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Sequoia Pathfinder Academy integrates technology into classrooms

Posted On: 2017-11-02 12:39 PM
From AZCentral.com...


By Cara O'Donnell, Edkey® Inc.

As our economy and our careers become modernized, it's clear that the workers of the future need different skills than our parents did. That's why Sequoia Pathfinder Academy at Eastmark, a K-6 charter school in Mesa, Arizona, has devoted its curriculum to hands-on, technology-friendly collaborative learning.

The result? Students are building robots, learning to code and working together to solve problems – just as workers for the 21st century need to be doing.

"The integration of technology throughout our learning allows us to meet the needs of students where they are academically," said Sue Paschal, principal of Sequoia Pathfinder. "It also helps us address a multitude of learning styles through the various resources students can access. They're learning to be good digital citizens from an early age."

Sequoia Pathfinder Academy is part of the Edkey® Inc. family of charter schools in Arizona. At the school, all students from second through sixth grade have their own Chromebooks. Students in kindergarten and first grade can use tablets.

The curriculum is focused on opening students' eyes to science, technology, engineering, arts and math. But the difference at Sequoia Pathfinder isn't just about technology or electronics – it's about acknowledging that we all learn differently.

"The additional learning we provide is not traditional," Paschal said. "We want the teacher becoming a facilitator and not the only person delivering knowledge. When you walk into a classroom in kindergarten and first grade, they're in tables shaped like gears. The students sit in collaboration. It's not just individual seating."

There are learning nooks located throughout the school. Depending on the grade, students can choose from flexible seating options – classrooms might have areas where you stand at your desk, sit on a pillow, or sit in a collaborative group. The result is that students learn to work both independently and with one another.

"We have a dramatic play area, so they can get those social skills by talking and interacting with one another," said Nikki Nava, a kindergarten teacher at Sequoia Pathfinder and parent of third-grade twins who also attend the school. "In my classroom, I have a tinker area that has screwdrivers and hammers. They can take things apart and put it back together. The philosophy is that, until they're hands-on, they're not learning."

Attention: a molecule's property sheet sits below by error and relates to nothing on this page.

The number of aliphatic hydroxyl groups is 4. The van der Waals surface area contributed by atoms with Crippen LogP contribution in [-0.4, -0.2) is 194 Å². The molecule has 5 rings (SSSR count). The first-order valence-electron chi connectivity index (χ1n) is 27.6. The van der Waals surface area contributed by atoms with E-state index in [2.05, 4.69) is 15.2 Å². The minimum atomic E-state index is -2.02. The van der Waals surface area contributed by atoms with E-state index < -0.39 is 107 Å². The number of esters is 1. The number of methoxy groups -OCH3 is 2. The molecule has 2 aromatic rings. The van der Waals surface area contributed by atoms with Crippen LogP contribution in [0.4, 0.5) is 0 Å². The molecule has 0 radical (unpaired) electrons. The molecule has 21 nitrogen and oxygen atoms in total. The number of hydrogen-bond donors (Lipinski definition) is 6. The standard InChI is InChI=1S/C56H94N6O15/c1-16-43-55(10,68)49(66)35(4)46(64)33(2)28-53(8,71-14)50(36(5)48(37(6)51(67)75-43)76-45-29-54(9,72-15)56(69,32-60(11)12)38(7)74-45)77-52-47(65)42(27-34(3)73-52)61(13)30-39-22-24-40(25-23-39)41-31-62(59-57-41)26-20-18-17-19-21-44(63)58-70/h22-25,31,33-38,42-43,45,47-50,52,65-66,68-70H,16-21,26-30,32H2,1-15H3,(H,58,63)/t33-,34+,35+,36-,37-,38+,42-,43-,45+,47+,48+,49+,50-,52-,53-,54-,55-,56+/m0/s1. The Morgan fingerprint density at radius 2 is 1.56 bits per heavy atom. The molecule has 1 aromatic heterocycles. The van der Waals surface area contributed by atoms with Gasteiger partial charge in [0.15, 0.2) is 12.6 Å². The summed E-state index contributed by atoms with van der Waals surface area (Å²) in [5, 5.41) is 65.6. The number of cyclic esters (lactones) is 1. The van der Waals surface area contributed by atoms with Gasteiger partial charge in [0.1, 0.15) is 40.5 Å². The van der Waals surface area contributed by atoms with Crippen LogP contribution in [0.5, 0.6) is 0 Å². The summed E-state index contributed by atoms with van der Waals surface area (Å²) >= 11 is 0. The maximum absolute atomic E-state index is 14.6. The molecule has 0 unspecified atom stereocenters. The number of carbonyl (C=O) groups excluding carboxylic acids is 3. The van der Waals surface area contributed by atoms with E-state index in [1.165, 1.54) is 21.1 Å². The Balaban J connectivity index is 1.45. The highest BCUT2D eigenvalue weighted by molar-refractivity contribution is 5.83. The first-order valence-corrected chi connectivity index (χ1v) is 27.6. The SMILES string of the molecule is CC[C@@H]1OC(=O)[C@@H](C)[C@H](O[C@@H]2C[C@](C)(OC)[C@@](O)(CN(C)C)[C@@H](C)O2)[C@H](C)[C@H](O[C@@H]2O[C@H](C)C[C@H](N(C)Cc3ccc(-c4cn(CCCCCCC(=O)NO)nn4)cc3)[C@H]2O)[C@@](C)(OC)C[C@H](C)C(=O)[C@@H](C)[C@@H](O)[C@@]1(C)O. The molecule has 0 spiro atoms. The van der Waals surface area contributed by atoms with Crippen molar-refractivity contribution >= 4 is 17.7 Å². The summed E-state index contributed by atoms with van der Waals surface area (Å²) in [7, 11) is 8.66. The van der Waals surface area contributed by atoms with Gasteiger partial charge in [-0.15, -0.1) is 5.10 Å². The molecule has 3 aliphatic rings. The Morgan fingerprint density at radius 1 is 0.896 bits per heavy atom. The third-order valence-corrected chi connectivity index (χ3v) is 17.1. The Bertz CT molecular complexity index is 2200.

In addition to what they're learning in the classroom, Sequoia Pathfinder also partners with outside experts to expand students' horizons. A partnership with the Arizona Science Center let students build a model bridge that could hold the weight of 21 elephants earlier this year. Another partnership with Bonanza Education allows students to learn while playing with Legos. For example, students who were learning about colors built wheels with red and blue Legos. When they spun the wheels, they saw the colors turn to purple.

A program called "Engineering is Elementary" teaches students the process of engineering – testing an idea from inception to completion. "It's all leading them toward 21st century skills that they'll need to be successful," Nava said. "My third graders are getting ready to build ‘garbage monsters.' I was watching my daughter, and she said, ‘I need to imagine it out.' She's using the engineering process before she builds it and creates it."

And just like the engineering process they teach, the faculty at Sequoia Pathfinder knows they need to continually modify the curriculum to respond to students' needs.

"We all don't come to school with a set ability. You can learn and grow, and become anything you want to be," Paschal said. "We look at daily work, at the curriculum. We look to see: Are they thinkers? Are they able to explain how they got their answer, or what strategy they used? That's exciting to see a 5-year-old explain their answer, and how it's different from what their neighbor did. There's so much going on here. It's a different school."

To learn more about Sequoia Pathfinder Academy at Eastmark, visit SequoiaPathfinder.org.

Members of the editorial and news staff of the USA TODAY Network were not involved in the creation of this content.

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